Many Head for Vail Charity Rummage Sale
MINTURN, Colo. (AP) _ In a valley where the rich and famous mix with people who work two jobs, the annual rummage sale is a major event.
``Some of the things are insanely underpriced. The money up here is ridiculous. Some of this stuff is sold just because it is old,″ said Kacee Picot, who got a Wedgewood cup and saucer for $25. Last year she picked up two silver tea sets for $10 each.
More than 500 people lined up before dawn for the 39th annual sale of hand-me-downs from Vail and other valley towns. An adjacent campground, surrounded by the White River National Forest, was full of people waiting for the opening of the four-day sale Saturday.
``Not everyone here is rich,″ said sale volunteer Gail Newman of Avon, the bedroom town next to the gated community of Beaver Creek, home to multimillionaires.
The average wage in the Vail Valley is $31,583, while a one-bedroom apartment averages $808. Surveys have shown that one of every five residents over the age of 16 works two jobs.
Eagle Valley High School wrestling team members collected the 50-cent entry fee this year from 3,000 people on Saturday. The money goes to 60 charity groups. In 2000, the sale made a record $189,000.
More than 400 volunteers, many members of the charities, help set up the sale, which ends next week with everything marked down 50 percent.
Longtime organizer Vi Brown of Vail compares the opening moments, at 6:45 a.m., to the running of the bulls in Pamplona, Spain.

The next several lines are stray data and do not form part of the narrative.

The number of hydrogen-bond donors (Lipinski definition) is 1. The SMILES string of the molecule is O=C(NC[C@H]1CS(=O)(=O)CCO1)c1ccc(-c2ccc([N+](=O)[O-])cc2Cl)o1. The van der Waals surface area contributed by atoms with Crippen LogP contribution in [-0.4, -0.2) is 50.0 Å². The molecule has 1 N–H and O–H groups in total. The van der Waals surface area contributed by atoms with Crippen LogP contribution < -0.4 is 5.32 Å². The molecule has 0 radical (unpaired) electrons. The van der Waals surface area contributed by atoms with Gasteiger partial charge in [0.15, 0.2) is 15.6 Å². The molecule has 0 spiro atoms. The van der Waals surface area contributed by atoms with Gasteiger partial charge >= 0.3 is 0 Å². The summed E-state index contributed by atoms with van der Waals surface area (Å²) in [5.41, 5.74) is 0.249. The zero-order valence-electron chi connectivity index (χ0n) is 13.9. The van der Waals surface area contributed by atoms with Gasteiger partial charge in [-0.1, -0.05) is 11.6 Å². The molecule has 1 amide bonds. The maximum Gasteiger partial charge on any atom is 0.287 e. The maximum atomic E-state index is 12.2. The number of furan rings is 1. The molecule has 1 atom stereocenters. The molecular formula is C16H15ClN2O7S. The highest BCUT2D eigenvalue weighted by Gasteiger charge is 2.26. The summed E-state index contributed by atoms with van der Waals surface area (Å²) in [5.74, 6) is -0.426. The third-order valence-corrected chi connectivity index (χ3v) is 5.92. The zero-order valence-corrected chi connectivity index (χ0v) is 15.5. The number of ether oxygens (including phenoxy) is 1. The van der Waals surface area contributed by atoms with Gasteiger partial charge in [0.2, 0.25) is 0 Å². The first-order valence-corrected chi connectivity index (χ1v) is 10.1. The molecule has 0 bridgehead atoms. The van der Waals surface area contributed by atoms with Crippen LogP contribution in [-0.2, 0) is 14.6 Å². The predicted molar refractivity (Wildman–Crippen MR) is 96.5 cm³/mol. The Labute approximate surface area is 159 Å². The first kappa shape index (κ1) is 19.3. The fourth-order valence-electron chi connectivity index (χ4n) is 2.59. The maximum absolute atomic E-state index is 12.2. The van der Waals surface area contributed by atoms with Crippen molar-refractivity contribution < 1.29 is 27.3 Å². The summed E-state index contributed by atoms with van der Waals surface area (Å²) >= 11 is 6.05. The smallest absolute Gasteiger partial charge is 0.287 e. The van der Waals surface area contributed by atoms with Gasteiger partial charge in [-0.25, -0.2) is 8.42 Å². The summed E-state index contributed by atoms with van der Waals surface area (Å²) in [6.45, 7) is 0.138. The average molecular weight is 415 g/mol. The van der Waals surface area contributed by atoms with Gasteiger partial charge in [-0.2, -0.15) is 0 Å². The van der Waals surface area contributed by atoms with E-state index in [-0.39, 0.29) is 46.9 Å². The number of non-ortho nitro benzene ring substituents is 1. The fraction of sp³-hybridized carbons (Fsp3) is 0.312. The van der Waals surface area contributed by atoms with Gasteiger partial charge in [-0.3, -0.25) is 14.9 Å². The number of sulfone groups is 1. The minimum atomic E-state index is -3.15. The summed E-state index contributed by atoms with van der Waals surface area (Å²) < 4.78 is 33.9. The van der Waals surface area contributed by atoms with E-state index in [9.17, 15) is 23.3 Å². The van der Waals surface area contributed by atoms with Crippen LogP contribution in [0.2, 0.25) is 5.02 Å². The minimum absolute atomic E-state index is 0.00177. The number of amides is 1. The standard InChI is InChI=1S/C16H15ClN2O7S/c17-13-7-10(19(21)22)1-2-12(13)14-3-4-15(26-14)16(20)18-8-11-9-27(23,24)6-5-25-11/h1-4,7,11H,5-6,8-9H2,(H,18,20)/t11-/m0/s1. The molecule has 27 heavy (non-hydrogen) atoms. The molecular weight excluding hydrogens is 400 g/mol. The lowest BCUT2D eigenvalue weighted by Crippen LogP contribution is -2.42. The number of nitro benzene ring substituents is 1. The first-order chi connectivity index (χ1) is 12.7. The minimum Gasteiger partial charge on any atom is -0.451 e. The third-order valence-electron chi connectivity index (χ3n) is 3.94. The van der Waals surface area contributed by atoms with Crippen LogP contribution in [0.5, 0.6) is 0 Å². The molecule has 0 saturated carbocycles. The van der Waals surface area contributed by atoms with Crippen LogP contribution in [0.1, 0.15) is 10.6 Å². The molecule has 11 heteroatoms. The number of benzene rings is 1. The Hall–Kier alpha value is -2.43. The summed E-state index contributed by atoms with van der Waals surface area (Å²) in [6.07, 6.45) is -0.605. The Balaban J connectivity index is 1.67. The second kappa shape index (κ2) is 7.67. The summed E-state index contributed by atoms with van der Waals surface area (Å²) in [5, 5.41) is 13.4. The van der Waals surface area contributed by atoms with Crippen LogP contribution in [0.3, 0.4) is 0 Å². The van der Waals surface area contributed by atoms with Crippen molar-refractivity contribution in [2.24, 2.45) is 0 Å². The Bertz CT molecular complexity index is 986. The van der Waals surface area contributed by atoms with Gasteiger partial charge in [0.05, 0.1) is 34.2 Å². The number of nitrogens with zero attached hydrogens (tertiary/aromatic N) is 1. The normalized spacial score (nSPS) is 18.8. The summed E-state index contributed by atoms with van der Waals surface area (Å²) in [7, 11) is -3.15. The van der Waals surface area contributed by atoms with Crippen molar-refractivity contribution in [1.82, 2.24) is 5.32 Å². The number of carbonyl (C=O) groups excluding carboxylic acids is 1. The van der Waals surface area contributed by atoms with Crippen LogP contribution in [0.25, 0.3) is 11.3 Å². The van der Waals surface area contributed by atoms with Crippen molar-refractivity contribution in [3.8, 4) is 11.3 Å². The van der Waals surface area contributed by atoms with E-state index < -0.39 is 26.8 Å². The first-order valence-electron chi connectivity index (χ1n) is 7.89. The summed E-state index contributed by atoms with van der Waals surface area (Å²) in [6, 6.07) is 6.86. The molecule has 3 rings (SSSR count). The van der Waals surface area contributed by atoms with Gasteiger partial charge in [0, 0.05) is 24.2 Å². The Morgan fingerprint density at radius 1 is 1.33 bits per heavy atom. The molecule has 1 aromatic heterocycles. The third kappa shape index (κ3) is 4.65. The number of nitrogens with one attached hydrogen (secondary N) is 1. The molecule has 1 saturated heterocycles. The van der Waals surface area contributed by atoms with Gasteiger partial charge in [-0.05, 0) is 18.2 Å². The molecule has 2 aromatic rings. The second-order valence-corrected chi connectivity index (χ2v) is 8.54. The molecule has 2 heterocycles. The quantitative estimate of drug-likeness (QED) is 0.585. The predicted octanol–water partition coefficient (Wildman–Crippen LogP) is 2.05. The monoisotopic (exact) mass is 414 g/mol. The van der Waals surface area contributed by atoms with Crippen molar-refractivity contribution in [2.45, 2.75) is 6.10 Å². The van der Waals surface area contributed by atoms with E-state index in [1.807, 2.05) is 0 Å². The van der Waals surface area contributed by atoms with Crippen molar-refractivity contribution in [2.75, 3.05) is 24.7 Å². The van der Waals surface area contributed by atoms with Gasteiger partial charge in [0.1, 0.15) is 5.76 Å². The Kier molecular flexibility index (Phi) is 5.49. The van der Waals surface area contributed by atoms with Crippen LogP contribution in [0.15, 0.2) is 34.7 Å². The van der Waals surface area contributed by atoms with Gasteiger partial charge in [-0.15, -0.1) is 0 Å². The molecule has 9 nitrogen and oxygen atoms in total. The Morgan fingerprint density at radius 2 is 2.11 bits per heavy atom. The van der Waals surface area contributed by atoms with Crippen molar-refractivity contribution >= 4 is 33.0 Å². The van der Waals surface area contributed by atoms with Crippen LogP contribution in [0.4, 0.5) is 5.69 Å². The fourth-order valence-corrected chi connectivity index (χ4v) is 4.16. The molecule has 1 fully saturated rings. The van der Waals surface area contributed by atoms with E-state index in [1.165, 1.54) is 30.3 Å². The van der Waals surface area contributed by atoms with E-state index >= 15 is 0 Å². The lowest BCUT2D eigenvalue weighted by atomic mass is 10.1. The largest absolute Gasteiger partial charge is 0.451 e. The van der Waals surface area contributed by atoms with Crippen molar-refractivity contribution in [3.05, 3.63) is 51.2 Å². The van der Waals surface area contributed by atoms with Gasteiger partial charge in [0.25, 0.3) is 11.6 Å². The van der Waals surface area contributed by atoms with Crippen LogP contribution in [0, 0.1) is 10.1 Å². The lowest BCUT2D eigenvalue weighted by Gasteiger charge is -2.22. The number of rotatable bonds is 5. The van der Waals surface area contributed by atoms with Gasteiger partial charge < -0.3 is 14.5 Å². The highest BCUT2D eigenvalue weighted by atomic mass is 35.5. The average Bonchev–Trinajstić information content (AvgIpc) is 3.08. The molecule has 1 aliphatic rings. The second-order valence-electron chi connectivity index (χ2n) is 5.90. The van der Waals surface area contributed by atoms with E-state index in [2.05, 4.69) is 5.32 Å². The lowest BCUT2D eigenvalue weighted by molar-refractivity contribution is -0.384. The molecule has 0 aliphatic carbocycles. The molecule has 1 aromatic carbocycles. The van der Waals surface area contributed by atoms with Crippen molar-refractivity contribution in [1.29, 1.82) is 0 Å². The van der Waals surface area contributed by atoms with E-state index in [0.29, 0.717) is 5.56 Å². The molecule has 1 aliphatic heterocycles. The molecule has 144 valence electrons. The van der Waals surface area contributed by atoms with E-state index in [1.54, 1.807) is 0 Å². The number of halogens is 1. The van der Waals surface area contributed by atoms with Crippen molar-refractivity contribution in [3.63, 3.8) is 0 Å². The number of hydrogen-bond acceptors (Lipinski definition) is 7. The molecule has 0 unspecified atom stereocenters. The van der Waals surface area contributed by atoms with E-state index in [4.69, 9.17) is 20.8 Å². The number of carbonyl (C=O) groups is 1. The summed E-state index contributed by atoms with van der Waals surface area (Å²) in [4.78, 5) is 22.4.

Buyers rushed in carrying garbage bags to fill up with bargains. Moments later the hallways of the dilapidated former Battle Mountain High School building were full of people trying to get into the dozens of sales rooms and cart their treasures out.
Inside, separate rooms were crammed with kids’ clothes, baby clothes, toys, electronics, kitchen appliances and ski jackets. Outside, furniture, bicycles and other heavy items _ carted in by members of the Vail Mountain Search and Rescue team _ were on sale.
``We have a 50-cent room. Everything goes for 50 cents. It used to be the 10-cent room. Inflation, you know,″ said Newman. ``There is a tradition of some campers buying clothes in the 50-cent room and then wearing them for a costume party and parade.″
Jon Morpurgo traveled 100 miles from the Denver suburb of Arvada, with his daughter, Sophie, 5, and son, Tyler, 7, and camped out.
``It’s fun and it’s a great sale. We have friends who come up here every year,″ Morpurgo said. ``We got a skateboard and a football. Sophie got her grandmother a candle.″